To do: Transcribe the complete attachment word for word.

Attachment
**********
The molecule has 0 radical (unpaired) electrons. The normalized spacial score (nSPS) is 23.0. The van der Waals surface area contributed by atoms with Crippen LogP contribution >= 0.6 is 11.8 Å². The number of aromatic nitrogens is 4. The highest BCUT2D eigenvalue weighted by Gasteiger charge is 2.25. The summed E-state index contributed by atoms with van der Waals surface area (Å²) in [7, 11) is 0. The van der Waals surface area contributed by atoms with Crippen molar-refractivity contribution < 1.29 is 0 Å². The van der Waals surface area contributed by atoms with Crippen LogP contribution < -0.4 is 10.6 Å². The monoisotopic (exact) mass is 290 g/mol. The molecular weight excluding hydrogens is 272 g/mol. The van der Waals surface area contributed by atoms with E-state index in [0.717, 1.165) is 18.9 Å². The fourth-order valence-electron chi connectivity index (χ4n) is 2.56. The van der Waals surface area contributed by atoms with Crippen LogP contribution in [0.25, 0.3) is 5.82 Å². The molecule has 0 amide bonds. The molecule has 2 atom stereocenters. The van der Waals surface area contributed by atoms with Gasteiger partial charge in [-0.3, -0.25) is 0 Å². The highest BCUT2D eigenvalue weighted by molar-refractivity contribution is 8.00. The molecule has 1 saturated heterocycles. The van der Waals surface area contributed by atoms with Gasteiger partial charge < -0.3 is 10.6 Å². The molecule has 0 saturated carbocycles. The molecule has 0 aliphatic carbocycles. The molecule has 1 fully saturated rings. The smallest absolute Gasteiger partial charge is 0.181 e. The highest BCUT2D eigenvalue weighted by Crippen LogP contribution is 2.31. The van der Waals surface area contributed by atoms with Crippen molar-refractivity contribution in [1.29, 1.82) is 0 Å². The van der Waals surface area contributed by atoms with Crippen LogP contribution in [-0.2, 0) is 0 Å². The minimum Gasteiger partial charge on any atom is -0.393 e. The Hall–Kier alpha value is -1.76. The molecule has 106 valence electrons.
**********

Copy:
The molecule has 0 radical (unpaired) electrons. The normalized spacial score (nSPS) is 23.0. The van der Waals surface area contributed by atoms with Crippen LogP contribution >= 0.6 is 11.8 Å². The number of aromatic nitrogens is 4. The highest BCUT2D eigenvalue weighted by Gasteiger charge is 2.25. The summed E-state index contributed by atoms with van der Waals surface area (Å²) in [7, 11) is 0. The van der Waals surface area contributed by atoms with Crippen molar-refractivity contribution < 1.29 is 0 Å². The van der Waals surface area contributed by atoms with Crippen LogP contribution < -0.4 is 10.6 Å². The monoisotopic (exact) mass is 290 g/mol. The molecular weight excluding hydrogens is 272 g/mol. The van der Waals surface area contributed by atoms with E-state index in [0.717, 1.165) is 18.9 Å². The fourth-order valence-electron chi connectivity index (χ4n) is 2.56. The van der Waals surface area contributed by atoms with Crippen LogP contribution in [0.25, 0.3) is 5.82 Å². The molecule has 0 amide bonds. The molecule has 2 atom stereocenters. The van der Waals surface area contributed by atoms with Gasteiger partial charge in [-0.3, -0.25) is 0 Å². The highest BCUT2D eigenvalue weighted by molar-refractivity contribution is 8.00. The molecule has 1 saturated heterocycles. The van der Waals surface area contributed by atoms with Gasteiger partial charge < -0.3 is 10.6 Å². The molecule has 0 saturated carbocycles. The molecule has 0 aliphatic carbocycles. The molecule has 1 fully saturated rings. The smallest absolute Gasteiger partial charge is 0.181 e. The highest BCUT2D eigenvalue weighted by Crippen LogP contribution is 2.31. The van der Waals surface area contributed by atoms with Crippen molar-refractivity contribution in [1.29, 1.82) is 0 Å². The van der Waals surface area contributed by atoms with Crippen LogP contribution in [-0.2, 0) is 0 Å². The minimum Gasteiger partial charge on any atom is -0.393 e. The Hall–Kier alpha value is -1.76. The molecule has 106 valence electrons.